Phil: Surprised no USAC stuff ever aired much on SPEED. Of course, if Neffy were here, he’d pip in with a MavTV plug. And yes, those sanctioning fees are loony, and probably the only reason why we don’t see more standalone races.
Amy: As a fan, if you know this is your only shot for the next three or four years to see a race at your local track, wouldn’t you be more likely to buy a ticket?
Aaron: When NNS returned to Martinsville in 2006 I recall it not having a great crowd, so I guess it depends where and most importantly when these standalone events are scheduled. That might be why they are; however, that didn’t seem to work at Rockingham even with all the enthusiasm surrounding it. It’s something I don’t really have answer for.
Phil: Yes, the when is important. If it’s in the Southeast, then it must be scheduled during good weather. February, sadly, can’t draw. Also, daytime races in July are probably a no-go.
Amy: No, but some tracks have lights.
Aaron: It would be something unique now if NNS went there…on dirt!
Phil: Yeah, that would be interesting, Aaron.
Amy: The more I think about it, the more moving some races around would make sense. It would allow so many more tracks to be on the schedule and I think you could potentially add back IRP or whatever it is now, South Boston, Myrtle Beach, and more, if they were willing to add SAFER barriers and pay the fees. It would keep those series relevant, with their own identities.
Aaron: It seems like we are moving in that direction with the Truck Series, but very gradually. There has to be options to fill in those schedule gaps at the beginning of the season.
Phil: NASCAR would need to help with the SAFER Barrier fees for those short tracks. I know it would be less than a million, but a million smackers is still a lot of money. And yes, anything that gets rid of the whole “It’s Race No. 4 of the season on May 18th” thing is fine by me.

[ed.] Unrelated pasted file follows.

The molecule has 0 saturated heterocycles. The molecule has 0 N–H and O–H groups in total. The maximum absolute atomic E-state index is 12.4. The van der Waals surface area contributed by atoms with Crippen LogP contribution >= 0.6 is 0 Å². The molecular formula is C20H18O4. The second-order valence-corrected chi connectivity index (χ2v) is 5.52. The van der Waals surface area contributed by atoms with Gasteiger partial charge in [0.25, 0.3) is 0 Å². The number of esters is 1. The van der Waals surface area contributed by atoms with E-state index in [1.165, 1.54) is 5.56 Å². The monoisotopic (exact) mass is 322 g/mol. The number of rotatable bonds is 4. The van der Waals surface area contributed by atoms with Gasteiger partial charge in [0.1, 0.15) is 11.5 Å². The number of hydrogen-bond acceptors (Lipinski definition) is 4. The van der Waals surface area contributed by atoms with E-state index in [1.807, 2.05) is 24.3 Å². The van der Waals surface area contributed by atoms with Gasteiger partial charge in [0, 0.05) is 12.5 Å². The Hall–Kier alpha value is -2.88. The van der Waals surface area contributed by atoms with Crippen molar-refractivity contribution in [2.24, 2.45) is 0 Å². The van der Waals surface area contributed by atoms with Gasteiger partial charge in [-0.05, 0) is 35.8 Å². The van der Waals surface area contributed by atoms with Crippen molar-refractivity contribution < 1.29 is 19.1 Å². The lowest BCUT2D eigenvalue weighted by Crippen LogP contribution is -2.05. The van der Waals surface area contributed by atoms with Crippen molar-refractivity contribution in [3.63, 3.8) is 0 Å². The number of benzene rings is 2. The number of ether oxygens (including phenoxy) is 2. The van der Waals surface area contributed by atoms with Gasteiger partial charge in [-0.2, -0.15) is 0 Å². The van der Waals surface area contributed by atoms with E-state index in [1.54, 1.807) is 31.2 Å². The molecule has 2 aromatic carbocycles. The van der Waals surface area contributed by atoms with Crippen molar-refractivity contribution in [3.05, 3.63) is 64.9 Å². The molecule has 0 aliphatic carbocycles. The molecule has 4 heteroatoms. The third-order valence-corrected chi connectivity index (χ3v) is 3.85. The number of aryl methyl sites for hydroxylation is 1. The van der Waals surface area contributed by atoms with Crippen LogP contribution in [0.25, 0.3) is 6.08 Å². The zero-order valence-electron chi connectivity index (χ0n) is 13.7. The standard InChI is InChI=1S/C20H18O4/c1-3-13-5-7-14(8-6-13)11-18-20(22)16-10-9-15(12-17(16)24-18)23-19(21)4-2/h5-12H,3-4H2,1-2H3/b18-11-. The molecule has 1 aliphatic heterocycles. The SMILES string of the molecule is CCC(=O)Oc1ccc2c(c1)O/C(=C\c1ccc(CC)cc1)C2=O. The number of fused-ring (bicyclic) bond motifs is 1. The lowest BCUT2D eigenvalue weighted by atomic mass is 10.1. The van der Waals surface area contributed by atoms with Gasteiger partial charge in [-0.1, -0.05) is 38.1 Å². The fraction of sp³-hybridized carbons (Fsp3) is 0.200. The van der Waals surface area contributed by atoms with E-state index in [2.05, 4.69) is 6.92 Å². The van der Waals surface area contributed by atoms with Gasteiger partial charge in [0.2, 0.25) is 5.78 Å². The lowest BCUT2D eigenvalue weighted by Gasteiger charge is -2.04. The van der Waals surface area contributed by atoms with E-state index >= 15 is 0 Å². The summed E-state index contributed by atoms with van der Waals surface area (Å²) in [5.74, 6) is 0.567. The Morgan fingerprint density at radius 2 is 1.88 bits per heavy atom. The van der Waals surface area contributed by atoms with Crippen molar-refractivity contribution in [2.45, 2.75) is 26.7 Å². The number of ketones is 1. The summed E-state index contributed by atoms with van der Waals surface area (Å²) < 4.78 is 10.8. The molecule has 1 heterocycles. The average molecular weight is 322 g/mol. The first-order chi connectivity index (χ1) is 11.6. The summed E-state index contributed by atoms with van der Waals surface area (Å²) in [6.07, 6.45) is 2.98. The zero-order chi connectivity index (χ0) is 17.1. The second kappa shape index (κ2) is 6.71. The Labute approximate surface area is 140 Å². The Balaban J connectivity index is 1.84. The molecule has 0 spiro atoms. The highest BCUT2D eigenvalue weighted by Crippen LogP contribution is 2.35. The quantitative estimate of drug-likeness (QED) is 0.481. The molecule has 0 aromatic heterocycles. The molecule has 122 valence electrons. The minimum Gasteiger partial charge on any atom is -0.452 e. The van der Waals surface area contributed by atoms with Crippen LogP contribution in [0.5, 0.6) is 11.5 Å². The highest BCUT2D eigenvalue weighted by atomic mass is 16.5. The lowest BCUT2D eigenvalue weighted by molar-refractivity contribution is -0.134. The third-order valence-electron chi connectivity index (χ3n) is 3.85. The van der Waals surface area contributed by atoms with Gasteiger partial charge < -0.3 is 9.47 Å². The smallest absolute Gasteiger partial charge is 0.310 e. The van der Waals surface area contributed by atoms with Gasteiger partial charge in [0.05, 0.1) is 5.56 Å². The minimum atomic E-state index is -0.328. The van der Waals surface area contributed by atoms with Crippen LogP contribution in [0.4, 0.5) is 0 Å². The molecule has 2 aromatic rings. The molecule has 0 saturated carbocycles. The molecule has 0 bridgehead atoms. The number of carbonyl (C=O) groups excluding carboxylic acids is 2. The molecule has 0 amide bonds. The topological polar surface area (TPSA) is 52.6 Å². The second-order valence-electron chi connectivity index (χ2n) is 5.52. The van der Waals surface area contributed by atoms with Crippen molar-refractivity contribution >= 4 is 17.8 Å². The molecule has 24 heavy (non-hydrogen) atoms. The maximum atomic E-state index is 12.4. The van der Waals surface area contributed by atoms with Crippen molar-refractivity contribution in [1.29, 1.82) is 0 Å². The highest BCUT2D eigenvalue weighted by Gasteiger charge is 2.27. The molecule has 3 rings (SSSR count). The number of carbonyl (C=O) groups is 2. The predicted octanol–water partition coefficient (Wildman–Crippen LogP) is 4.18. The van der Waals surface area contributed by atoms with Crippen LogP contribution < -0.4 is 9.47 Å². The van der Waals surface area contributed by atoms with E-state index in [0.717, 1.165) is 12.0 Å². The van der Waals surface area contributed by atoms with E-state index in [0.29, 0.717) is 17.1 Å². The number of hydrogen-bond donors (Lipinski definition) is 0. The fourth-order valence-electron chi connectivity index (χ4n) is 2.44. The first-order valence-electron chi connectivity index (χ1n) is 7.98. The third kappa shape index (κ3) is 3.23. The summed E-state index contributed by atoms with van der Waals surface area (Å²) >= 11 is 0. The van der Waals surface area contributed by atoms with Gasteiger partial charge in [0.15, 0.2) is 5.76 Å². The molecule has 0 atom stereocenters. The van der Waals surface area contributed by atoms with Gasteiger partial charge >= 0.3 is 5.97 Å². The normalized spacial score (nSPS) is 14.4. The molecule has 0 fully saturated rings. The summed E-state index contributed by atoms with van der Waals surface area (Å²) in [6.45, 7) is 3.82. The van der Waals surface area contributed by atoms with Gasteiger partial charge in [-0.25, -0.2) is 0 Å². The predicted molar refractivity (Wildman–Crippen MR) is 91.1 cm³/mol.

Amy: I’d love to see the CWTS schedule expand back to 25 races. It’s just silly now.
Phil: Yes, there’s no momentum. Anyone who isn’t a diehard forgets who some of the guys even are.
Aaron: And some of these intermediate tracks they go to just aren’t working. Drivers are in and out of the seats due to age restrictions, Cup invaders, funding, etc. and it just confuses everyone.
OK, so…Michigan predictions. Who you got?
Amy: I’m going with Dale Earnahrdt, Jr. going back-to-back.
Aaron: I’ll stick with the Hendrick camp, but I’m going with Kasey Kahne. He hasn’t caught a break all year, but I think they’ll hit on something at Michigan.
Phil: Michigan’s been one of Earnhardt Jr.’s best tracks in recent years. Victories there in 2008 and 2012. I’m going to go with Greg Biffle, though.
Mirror Predictions 2014
Welcome to our seventh year of Mirror Predictions! Each week, our experts take the end of this column to tell us who the winner of each Cup race will be. But as we all know, predicting the future is difficult if not completely impossible… so how do you know which writer you can trust when you put your own reputation (or money) on the line?
That’s why we came up with our Mirror Predictions Chart. The scoring for this year is simple:
+5 – Win
+3 – Top 5
+1 – Top 10
0 – 11th-20th
-1 – 21st-30th
-2 – 31st-40th
-3 – 41st-43rd
About the author
The Frontstretch Staff is made up of a group of talented men and women spread out all over the United States and Canada. Residing in 15 states throughout the country, plus Ontario, and widely ranging in age, the staff showcases a wide variety of diverse opinions that will keep you coming back for more week in and week out.